February 19, 1959
Letcher County is broke again. There is no money left in the budget to pay any “casual bills” but there is a little bit of money with which to pay utility bills and other fixed charges, according to Deputy County Clerk Nick Wright.
Thinking of running for mayor of Whitesburg in 1961? Better listen first to Arthur Banks, who has held the office for the past seven years. Says Banks, “You don’t have to be an idiot to be mayor, but it helps.”
Bonds to finance construction of the new Fleming-Neon High School may sell for as high as six percent interest, Supt. W.B. Hall told the county board of education Saturday. Hall said some 75,000 of the bonds issued recently for building Letcher High School still have not been disposed of by the bonding company, and added that there is some doubt the Fleming bonds will sell at all.
“Paths of Glory” starring Kirk Douglas is playing at the Alene Theater in Whitesburg.
February 20, 1969
Congress Carl D. Perkins, chairman of the House Education and Labor Committee, yesterday introduced legislation to facilitate payment of adequate compensation for coal miners disabled by black lung disease (pneumoconiosis).
The Letcher County Historical Society will meet Friday, February 28, at 7 p.m. at the Letcher County Public Library. Helen Bentley will report on early industries in the county including “blind tigers”, a particularly ingenious form of bootlegging.
Rump roast is 99 cents a pound at the A&P Food Store. Round steak is 89 cents a pound.
February 22, 1979
Fishpond Lake Park will be closed to the public again this summer, according to County Judge Robert Collins. Citing a lack of funds in the county treasury to pay for maintenance, security and utilities, Collins told the Letcher County Fiscal Court Friday that after construction is completed on the park in June, it will remain closed.
Debate continued Monday night at a special meeting of the Fleming-Neon City Council called to discuss plans for construction of a new municipal meeting. The meeting resulted in a tie vote on the question of where to put the new structure. The city council “cannot agree on how or where to spend the money,” Mayor James Seals reported.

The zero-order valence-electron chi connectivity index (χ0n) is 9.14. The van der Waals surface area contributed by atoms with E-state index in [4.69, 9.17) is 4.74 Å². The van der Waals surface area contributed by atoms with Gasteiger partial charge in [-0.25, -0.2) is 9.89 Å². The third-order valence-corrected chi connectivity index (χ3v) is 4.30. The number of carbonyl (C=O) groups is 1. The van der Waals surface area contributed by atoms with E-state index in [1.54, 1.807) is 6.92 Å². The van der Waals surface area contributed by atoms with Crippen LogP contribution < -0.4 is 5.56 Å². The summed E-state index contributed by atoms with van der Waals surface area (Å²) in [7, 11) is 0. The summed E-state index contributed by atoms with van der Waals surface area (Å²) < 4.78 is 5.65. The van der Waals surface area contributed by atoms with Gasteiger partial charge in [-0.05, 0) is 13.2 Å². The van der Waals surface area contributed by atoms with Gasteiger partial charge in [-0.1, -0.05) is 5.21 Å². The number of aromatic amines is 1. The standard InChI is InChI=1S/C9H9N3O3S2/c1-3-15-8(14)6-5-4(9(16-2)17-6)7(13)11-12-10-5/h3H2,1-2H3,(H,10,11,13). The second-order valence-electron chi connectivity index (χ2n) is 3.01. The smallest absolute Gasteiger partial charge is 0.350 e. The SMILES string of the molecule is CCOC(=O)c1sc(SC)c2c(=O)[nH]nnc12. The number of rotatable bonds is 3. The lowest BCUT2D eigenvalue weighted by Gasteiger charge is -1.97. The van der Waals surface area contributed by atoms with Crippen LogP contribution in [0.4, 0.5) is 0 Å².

The animosity that emerged at the special meeting of the Blackey Town Council at the beginning of the month has escalated and threatens to destroy the newly-formed city government. Council members Mike Dixon, Ruth Ann Kimbley and Troy Thomas Jr. have resigned. Gene Banks and Raymond Cornett remain on the council. City Clerk Jane Dixon and Town Marshal Joe Begley remain in their volunteer positions.
“Heaven Can Wait” starring Warren Beatty and Julie Christie is playing at the Alene Theater in Whitesburg.
February 22, 1989
Letcher County’s litter enforcement system is apparently not working as it should, and officials have called a special meeting to discuss the problems. The fiscal court last week said the amount of litter in the county is still unacceptable, despite the get-tough litter law passed last year.
The Letcher County Board of Education could swing either way in a vote on collective bargaining for teachers. The board did away with collective bargaining in 1976, and has voted against it repeatedly since then. But Jon Henrikson, president of the Letcher County Teachers Organization, asked the board again last week to recognize the LCTO as the official representative of its members and to resume negotiations with the organization.
Local game clubs have asked Letcher Fiscal Court to help them establish a public clubhouse at Fishpond Lake.
February 24, 1999
The City of Whitesburg will seek grants to expand its sewage treatment plant in the wake of three notices of violation from the state Division of Water. The city has to pay a $4,000 civil penalty for two of those notices, issued in October and December of 1998 for violations that occurred at its sewer plant in September.
Little League baseball teams will be allowed to use a field on the Whitesburg Industrial Site this summer, Whitesburg Mayor Nathan Baker said. City council members agreed that the teams should be allowed to use the field, but cautioned that if other leagues use it, they should be required to help with the upkeep.
Local school attendance is rising slowly after a break called to allow flu and other illnesses to run their course. Still only about 81 percent of students attended classes last week at Letcher High School, the hardest hit of any school in the county.